The market for Mac malware

Are malware makers finally ready to pay Apple the ultimate compliment by writing viruses and trojans that target Mac OS X?

Sure–they already have. For the past few years, Mac trojans have been surfacing that will screw with your machine in various ways. But they all require assistance from the unwise or the unwary: You not only have to download and install one of these malicious programs, you also have to authorize its operation by typing your Mac’s admin password. And these phony applications are so rare and so obvious that Mac users can comfortably get by without running anti-virus software.

That’s not the case in Windows (nor was it always the case with “classic” Mac system software). On Thursday, ZDNet’s Windows columnist Ed Bott suggested that Mac users were due to experience that sort of anxiety, citing the Mac’s increased market share, the history of remote exploits for Mac OS X and the arrival of the first Mac-specific write-your-own-virus toolkit:

My prediction is that the bad guys are still “testing market conditions,” and waiting for the right time for their grand opening. I think we’ll see a few more of these tentative probes—beta tests, if you will—before anyone unleashes a truly widespread attack.

The next day, Bott wrote about a new trojan, hidden behind a “poisoned” image page found in a Google search, that featured both Windows and Mac versions.

The problem with predicting an imminent wave of Mac viruses is that so many people have been wrong before–as Mac blogger John Gruber noted in a post Thursday, titled “Wolf!”, that quoted more than a dozen forecasts of Mac malware doom, going back to 2004. But this time could be different. Veteran Mac journalist Glenn Fleishman surprised a few people, possibly including himself, by repeatedly defending Bott’s analysis in conversations on Twitter.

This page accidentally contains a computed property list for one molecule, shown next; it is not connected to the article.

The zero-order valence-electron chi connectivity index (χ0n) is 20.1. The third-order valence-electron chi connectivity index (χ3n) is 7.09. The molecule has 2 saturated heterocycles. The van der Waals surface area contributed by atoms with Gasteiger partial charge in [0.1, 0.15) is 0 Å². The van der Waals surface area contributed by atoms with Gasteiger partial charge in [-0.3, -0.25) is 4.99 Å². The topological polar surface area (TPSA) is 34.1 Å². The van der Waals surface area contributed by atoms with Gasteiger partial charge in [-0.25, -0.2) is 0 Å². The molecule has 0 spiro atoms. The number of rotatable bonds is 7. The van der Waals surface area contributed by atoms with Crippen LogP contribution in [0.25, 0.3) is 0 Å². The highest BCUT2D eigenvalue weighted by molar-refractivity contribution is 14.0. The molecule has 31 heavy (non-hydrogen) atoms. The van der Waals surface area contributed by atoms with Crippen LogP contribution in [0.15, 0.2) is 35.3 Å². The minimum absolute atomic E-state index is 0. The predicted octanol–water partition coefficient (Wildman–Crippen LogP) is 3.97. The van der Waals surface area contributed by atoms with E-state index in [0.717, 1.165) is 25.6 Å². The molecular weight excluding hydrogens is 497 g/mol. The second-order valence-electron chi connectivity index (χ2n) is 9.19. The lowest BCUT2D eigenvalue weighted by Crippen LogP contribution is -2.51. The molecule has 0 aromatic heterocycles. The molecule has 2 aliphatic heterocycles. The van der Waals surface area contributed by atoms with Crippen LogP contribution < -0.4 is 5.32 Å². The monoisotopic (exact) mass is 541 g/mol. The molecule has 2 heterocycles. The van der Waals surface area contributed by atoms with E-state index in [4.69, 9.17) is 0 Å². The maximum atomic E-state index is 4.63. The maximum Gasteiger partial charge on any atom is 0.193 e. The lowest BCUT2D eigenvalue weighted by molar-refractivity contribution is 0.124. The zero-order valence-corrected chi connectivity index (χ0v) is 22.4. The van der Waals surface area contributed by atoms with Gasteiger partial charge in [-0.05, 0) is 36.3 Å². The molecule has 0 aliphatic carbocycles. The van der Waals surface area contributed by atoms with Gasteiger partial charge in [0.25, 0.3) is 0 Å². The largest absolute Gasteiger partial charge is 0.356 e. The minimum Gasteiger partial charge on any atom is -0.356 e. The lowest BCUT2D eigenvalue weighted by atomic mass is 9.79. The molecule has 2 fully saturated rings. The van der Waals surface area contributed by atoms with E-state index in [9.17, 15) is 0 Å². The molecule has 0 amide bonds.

(This is why you should follow more than one person covering a subject you care about; you’ll see this shop talk among competing reporters and analysts that you’d otherwise miss if you only followed one of those people.)

As a Mac owner and the primary source of tech support for two others (my mom and my mother-in-law), I’m not too worried about Mac trojans. I think Bott slightly oversells that risk, for two reasons.

One, every Mac trojan that I’ve seen so far requires you to type an admin password. Any Mac user with a few weeks of experience should recognize as an unusual sign, reserved only for things like system-software updates and installing printer drivers–other apps only require you to drag their icons to the Applications folder. This sets the Mac apart from Windows, in which almost every single program requires running an installer and authorizing that action by clicking through a User Account Control dialog. That said, recent Windows switchers could easily see a password request from a new OS X app as something normal.

Two, Apple’s Mac App Store provides a safe alternative (though I’m happy it’s not the only way to add third-party software to a Mac.) Somebody worried about getting hit with viruses from strange downloads can stick to that and should be safe. I wish Windows had an equally simple, obvious alternative–a few of my readers at the Post seemed unable to avoid downloading the trojan of the week and desperately needed such an option.

And yet: Over Easter, I expanded my usual troubleshooting of my mom’s iMac by installing the free, open-source ClamXav anti-virus program on that machine.

I’m much more concerned about zero-day exploits of vulnerabilities in OS X’s Internet-facing software. As contests such as the annual Pwn2Own competition have shown, it’s not all that hard to take control of a Mac remotely by luring a victim to a malicious site. The Mac’s growing market share–which Apple put as more than 20 percent of the consumer market in the U.S. back in October–gives malware authors an increasing economic incentive to target those flaws. And Apple’s sometimes-sluggish pace at shipping security fixes makes their job easier.

That’s my worry. I hope I’m wrong about it.